10:35 AM GMT 25/04/2013
Brittany's annual Trans Musicales festival is always an overwhelming experience. Three days of music at venues in the city is complemented by shows at the Parc Expo - a series of hangers a 20-minute bus ride outside town. Adjacent to Rennes' freight airport, the Parc Expo is a venue unlike that of most festivals: it is a series of metal sheds separated by roads. A olde-tyme rave would make more sense here. The bus ride to and from the Parc Expo is a challenge too as the young Renneais embark tanked up and return obliterated. The music on offer covers so many bases, it's hard to see what might hit home for such a crowd. All 10,000 of them.
In its 32nd year, the festival still has Jean-Louis Brossard at its helm, and he still chooses what appeals to him whether it's hip-hop, techno, guitar-based indie or psychedelic legend Roky Erickson. This year though, he's surpassed himself by settling on a Friday night bill that includes Janelle Monáe and M.I.A. in the same hall, on the same stage. Only an hour-and-three-quarters separates them. But that's Trans Musicales, where the unlikely becomes normal.
Of course, there are other highlights. The city-centre hall La Cité hosts a terrific show by Brooklyn's Ava Luna - a soul revue fragmented and then put back together so compellingly that they receive a standing ovation. Dengue Fever also win out at La Cité and back at the Parc Expo, Brits Magnetic Man and Egyptian Hip Hop go down a treat. New Zealand's Connan Mockasin charms with his fractured, melodic, post rock. In the city, the Bars En Trans strand takes in the jazz-inflected Kyrie Kristmanson, the reflectively moody Parisian singer-songwriter Marie Flore and the jazz-pop songs of Swedish-French singer Fredrika Stahl.
But it's that battle at the Parc Expo's massive Hall 9 that proves magnetic. It's a cold, forbidding place made up of a roof and four walls with a stand of raked seating plonked half way back. It takes some doing to charge Hall 9 with an atmosphere.
Hitting the stage at 11pm, Janelle Monáe is introduced by a film telling the story of the ArchAndroid album. She's a time traveller from the year 2719 whose filched genetic code is used to create Cindy Mayweather - an android (the ArchAndroid) who then ditches her creators to liberate the citizens of Metropolis from the oppressive secret society The Great Divide. After the film finishes an MC bounds on quickly followed by Monáe - pompadour bobbing above her white shirt and black pants. She never stops bouncing. Regardless of the hi-falutin concept that links these songs, choreography and old-school showbiz moves lie at the heart of her performance. Dancers walk slowly across the stage in monk's cowls, arms outstretched like Vampira in Plan Nine From Outer Space. They also sport nun's outfits. At one point Monáe pops out from behind an easel and begins painting. In this huge hall the theatricality fails to engage the crowd. And sadly, neither does the music. A version of Judy Garland's Smile is lovely, but too sensitive, too subtle for Hall 9's twitchy audience and people begin drifting out of the hall before the set has finished. When it does finish, the applause is perfunctory with a play of Jimi Hendrix's Purple haze getting more of a reaction.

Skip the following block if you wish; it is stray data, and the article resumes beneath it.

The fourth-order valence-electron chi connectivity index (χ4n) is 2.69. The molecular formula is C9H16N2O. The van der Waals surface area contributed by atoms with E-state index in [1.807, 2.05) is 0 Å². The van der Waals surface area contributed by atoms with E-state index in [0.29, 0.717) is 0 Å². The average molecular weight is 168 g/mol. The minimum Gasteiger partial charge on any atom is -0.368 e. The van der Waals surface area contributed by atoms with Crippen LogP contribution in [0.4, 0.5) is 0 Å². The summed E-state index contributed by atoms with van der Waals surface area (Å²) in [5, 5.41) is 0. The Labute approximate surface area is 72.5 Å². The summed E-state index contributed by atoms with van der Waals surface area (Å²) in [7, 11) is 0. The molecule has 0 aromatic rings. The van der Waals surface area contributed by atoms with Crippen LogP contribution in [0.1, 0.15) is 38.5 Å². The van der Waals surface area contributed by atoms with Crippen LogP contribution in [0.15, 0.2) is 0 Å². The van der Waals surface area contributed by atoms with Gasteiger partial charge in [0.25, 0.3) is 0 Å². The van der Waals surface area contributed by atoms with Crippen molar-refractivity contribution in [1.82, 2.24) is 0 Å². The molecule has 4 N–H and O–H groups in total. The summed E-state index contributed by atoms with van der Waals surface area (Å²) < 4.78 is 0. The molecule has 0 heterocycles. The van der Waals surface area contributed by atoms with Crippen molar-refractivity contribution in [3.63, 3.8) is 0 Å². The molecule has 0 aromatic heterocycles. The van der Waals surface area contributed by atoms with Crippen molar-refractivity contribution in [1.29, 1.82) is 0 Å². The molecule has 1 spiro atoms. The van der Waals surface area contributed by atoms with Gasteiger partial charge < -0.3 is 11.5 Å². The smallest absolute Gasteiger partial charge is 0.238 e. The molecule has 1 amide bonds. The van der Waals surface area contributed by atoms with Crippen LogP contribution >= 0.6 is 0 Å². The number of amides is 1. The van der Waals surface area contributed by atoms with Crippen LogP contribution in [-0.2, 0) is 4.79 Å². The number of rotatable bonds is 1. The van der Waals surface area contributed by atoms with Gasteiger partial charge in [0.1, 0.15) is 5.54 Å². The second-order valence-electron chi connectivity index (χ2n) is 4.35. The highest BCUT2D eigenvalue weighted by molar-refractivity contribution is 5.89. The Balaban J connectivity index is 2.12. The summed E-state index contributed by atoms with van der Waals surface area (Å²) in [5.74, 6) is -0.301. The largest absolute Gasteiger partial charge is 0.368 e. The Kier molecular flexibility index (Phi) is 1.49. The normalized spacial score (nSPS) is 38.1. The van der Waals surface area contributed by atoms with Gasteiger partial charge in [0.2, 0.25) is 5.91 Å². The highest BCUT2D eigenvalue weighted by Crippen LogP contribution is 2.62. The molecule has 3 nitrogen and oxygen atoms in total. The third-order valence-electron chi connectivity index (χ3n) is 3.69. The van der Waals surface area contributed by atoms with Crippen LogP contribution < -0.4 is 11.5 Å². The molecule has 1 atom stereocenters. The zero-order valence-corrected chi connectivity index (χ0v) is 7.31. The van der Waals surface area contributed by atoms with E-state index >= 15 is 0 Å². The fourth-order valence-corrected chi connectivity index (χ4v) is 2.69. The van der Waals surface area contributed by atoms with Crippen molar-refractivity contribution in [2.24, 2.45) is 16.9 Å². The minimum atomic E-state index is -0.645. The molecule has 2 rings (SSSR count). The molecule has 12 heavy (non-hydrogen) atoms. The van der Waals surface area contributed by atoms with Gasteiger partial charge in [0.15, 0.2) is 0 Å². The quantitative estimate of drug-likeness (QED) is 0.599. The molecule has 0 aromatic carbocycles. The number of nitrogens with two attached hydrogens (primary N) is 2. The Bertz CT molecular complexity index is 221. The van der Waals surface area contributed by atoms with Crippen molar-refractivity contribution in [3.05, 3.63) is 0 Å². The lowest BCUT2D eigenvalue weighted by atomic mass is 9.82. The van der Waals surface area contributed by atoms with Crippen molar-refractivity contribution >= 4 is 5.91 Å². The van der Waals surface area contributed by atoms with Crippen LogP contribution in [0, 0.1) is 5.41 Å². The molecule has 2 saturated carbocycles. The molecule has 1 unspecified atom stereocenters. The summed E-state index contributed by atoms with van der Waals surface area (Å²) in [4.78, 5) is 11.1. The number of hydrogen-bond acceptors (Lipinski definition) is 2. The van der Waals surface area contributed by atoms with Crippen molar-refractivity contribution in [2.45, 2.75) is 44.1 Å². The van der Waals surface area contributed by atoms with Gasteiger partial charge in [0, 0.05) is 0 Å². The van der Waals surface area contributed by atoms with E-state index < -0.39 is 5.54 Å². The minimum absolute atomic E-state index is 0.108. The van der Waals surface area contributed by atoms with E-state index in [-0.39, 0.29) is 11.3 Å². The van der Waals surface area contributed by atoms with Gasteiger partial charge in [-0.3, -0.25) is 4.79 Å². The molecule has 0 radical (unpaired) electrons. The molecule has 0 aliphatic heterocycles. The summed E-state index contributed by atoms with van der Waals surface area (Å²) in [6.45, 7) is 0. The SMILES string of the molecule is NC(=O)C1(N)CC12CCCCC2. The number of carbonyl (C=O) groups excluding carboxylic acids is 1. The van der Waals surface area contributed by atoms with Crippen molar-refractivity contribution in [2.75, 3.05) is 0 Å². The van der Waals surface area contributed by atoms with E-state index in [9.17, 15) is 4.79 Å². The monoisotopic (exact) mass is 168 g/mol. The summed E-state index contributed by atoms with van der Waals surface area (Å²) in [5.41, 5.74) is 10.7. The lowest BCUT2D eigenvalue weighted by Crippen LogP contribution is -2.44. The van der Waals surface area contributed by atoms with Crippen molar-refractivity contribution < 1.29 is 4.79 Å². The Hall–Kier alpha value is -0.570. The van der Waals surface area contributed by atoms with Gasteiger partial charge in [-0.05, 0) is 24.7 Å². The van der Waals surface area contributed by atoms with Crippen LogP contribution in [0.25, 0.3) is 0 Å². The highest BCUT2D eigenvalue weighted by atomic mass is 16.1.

When it's time for M.I.A., there seems to be more of an expectation in the air. The crowd know what they're going to be in for. Getting in to Hall 9 proves difficult. There are so many people at the doors, it's like being in a human version of the vortex that swirls as water drains from a plughole. Battle won, it's immediately obvious that M.I. A. has the right tactic for this event: she is relentless, the musical equivalent of a bath in white light. No shade, no subtlety, this is mind-meltingly loud. When not right at the front, she's behind a podium-set lectern, as though delivering an address from the pulpit.
This is what the crowd want. As the noise coalesces it becomes clear there are songs in there: World Town, Bucky Done Gun, Boyz. It's like a dentist's drill Stars On 45 reimagining of what M.I.A. might be like live. Even though her clothes are crazy-quilt colourful, the harsh lighting renders her almost invisible. Not that it's an issue for the audience, who go crazy.
Choose your battles carefully is a cliché, but here at Trans Musicales it rings true. M.I.A. knew what was excepted and delivered it. But Janelle Monáe's show would have been impossible to reconfigure for Trans Musicales. This time M.I.A. had the upper hand.
By Kieron Tyler
Photo: Nicolas Joubard
Posted by Ross_Bennett at 9:58 AM GMT 24/01/2011